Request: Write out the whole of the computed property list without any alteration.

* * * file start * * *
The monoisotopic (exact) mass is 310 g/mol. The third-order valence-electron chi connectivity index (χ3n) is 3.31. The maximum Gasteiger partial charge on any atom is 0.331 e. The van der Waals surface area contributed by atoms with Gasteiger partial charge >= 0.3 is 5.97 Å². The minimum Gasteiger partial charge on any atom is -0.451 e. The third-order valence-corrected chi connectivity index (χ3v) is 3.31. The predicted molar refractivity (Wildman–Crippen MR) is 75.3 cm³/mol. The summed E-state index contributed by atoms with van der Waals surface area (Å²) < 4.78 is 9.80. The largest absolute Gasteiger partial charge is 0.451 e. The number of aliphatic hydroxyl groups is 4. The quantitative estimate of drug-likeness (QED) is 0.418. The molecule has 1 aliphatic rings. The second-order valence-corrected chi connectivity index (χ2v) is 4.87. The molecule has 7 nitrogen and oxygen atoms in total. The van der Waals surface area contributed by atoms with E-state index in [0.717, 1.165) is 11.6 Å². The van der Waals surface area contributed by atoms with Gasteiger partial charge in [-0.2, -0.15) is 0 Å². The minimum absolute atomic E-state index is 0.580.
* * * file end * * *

The monoisotopic (exact) mass is 310 g/mol. The third-order valence-electron chi connectivity index (χ3n) is 3.31. The maximum Gasteiger partial charge on any atom is 0.331 e. The van der Waals surface area contributed by atoms with Gasteiger partial charge >= 0.3 is 5.97 Å². The minimum Gasteiger partial charge on any atom is -0.451 e. The third-order valence-corrected chi connectivity index (χ3v) is 3.31. The predicted molar refractivity (Wildman–Crippen MR) is 75.3 cm³/mol. The summed E-state index contributed by atoms with van der Waals surface area (Å²) < 4.78 is 9.80. The largest absolute Gasteiger partial charge is 0.451 e. The number of aliphatic hydroxyl groups is 4. The quantitative estimate of drug-likeness (QED) is 0.418. The molecule has 1 aliphatic rings. The second-order valence-corrected chi connectivity index (χ2v) is 4.87. The molecule has 7 nitrogen and oxygen atoms in total. The van der Waals surface area contributed by atoms with E-state index in [0.717, 1.165) is 11.6 Å². The van der Waals surface area contributed by atoms with Gasteiger partial charge in [-0.2, -0.15) is 0 Å². The minimum absolute atomic E-state index is 0.580.